CSWA encourages its members to educate themselves about the way that clinical social work is being endangered by the general lack of adequate training in online programs, as well as the stifling debt that many students accumulate. While some students think that they have gotten the training they need (see comments in these articles), U.S.News and World Report gave USC School of Social Work a rating of the 25thbest school in 2018, down from its usual place in the top ten schools. 

    The Council of Social Work Education, which accredits all MSW programs, has endorsed the use of online MSW programs without reservation,if they conform to the coursework standards of brick and mortar programs. This was a mistake in the opinion of CSWA for the reasons stated above and in our Paper.We encourage members to let their schools know, as alumnae, that the possible diminished training of MSWs using online courses, and the staggering debt accrued, are bad for our profession and bad for the well-being of future clinical social workers. 

    The majority of schools of social work now have online MSW programs as an option.  It is time to take a stand on the harm this may do to the clinical social work profession.

     

    Laura Groshong, LICSW, Director, Policy and Practice

    Clinical Social Work Association
    The National Voice of Clinical Social Work


  • Wednesday, May 29, 2019 9:04 PM | Jodi Hogue (Administrator)
    Missouri Medicaid Audit & Compliance (MMAC) requests that any provider who believes documentation in support of servicing Missouri Medicaid participants is no longer available due to recent weather events, complete the Attestation of Medical Record Loss or Destruction Form which can be found at https://mmac.mo.gov/providers/provider-enrollment/new-providers/provider-enrollment-forms/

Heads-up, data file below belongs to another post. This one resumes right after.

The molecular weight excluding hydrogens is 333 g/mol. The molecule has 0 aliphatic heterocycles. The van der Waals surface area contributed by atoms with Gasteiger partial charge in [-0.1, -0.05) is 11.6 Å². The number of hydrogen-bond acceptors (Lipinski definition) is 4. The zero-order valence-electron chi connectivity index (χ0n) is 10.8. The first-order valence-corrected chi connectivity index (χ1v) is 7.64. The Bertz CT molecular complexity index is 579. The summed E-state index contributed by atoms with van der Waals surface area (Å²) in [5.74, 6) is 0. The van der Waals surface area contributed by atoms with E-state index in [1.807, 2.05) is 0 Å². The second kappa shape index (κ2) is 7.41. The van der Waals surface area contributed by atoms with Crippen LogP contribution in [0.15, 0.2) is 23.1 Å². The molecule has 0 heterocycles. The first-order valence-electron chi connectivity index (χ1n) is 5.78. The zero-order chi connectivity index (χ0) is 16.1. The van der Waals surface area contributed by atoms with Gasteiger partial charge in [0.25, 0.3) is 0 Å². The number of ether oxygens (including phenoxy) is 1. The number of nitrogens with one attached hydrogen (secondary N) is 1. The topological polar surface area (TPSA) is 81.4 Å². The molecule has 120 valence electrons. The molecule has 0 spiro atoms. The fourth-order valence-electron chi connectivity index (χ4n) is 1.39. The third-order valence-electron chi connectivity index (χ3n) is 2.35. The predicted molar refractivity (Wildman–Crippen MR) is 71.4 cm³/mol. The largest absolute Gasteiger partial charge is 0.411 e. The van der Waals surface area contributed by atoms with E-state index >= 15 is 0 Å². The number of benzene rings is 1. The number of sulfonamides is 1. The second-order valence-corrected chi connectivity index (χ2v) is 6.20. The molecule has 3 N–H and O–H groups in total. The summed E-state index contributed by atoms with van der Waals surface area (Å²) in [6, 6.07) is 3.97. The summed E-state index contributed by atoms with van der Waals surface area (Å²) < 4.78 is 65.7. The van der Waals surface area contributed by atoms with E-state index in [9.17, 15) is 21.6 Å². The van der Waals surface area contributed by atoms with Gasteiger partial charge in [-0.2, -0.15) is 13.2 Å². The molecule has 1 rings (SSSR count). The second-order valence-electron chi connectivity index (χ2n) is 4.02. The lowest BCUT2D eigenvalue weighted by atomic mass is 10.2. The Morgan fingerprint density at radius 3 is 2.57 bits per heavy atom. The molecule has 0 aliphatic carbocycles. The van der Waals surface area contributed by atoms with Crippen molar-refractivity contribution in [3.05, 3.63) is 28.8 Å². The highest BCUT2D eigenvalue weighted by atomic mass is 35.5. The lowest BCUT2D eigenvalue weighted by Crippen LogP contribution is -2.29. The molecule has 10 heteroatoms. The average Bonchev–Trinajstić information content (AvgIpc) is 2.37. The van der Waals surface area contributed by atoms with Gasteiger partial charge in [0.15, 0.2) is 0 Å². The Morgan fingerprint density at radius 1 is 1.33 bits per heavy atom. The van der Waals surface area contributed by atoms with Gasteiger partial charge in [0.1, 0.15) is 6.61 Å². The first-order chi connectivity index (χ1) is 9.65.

• Wednesday, May 22, 2019 9:17 PM | Jodi Hogue (Administrator)

    CSWA has been receiving many questions about the use of 'text therapy' and texting in general as part of LCSW practice. 

    The paper attached is CSWA's attempt to clarify the issue for our members. 

    Thanks to Margot Aronson, LICSW, CSWA Deputy Director of Policy and Practice, for her great work on this project.

    CSWA - Text Therapy - 5-22-19 (1).pdf


  • Saturday, December 02, 2017 2:00 PM | Jodi Hogue (Administrator)

    Dear CSWA Affiliated Members,

    Late last night (December 1) the Senate passed its version of HR 1, the House tax reform bill, and I have been up since 6:30 amtrying to read and digest the 400+ page bill.  The truth is, I wish that I had slept in today.

    This bill seems to contain a lowering of taxes for the wealthy over the next 10 years and, for the most part, raising taxes for everyone else. One of the ways this has been done is by elimination of the individual mandate for the Affordable Care Act.  The mandate provided $338 billion for the ACA. It is estimated that premiums for insurance in general will rise by 10% or more, causing many to stop using the ACA marketplace, with the likely effect of making the survival of the ACA questionable.

    There are some other specific ways that HR 1 will be harmful to clinicians, not the least of which is having graduate students count their tuition as taxable income, adding a huge tax burden to most doctoral students. Additionally, with the elimination of the requirement that Essential Benefits be included in all insurance plans, we will see a return to the pre-ACA days, when most plans didn’t offer mental health treatment/substance use coverage, and those that did were prohibitively expensive. 

    Passage by the Senate of such a mean-spirited bill is discouraging. However, keep in mind this is not the final form that the bill will take:  a Conference Committee will be working to integrate the House Tax Reform bill and the Senate version over the next few weeks, with hopes of coming to agreement for the President’s signature by Christmas.  CSWA encourages members to write members of the Conference Committee as soon as they are appointed; we’ll have contact information available soon.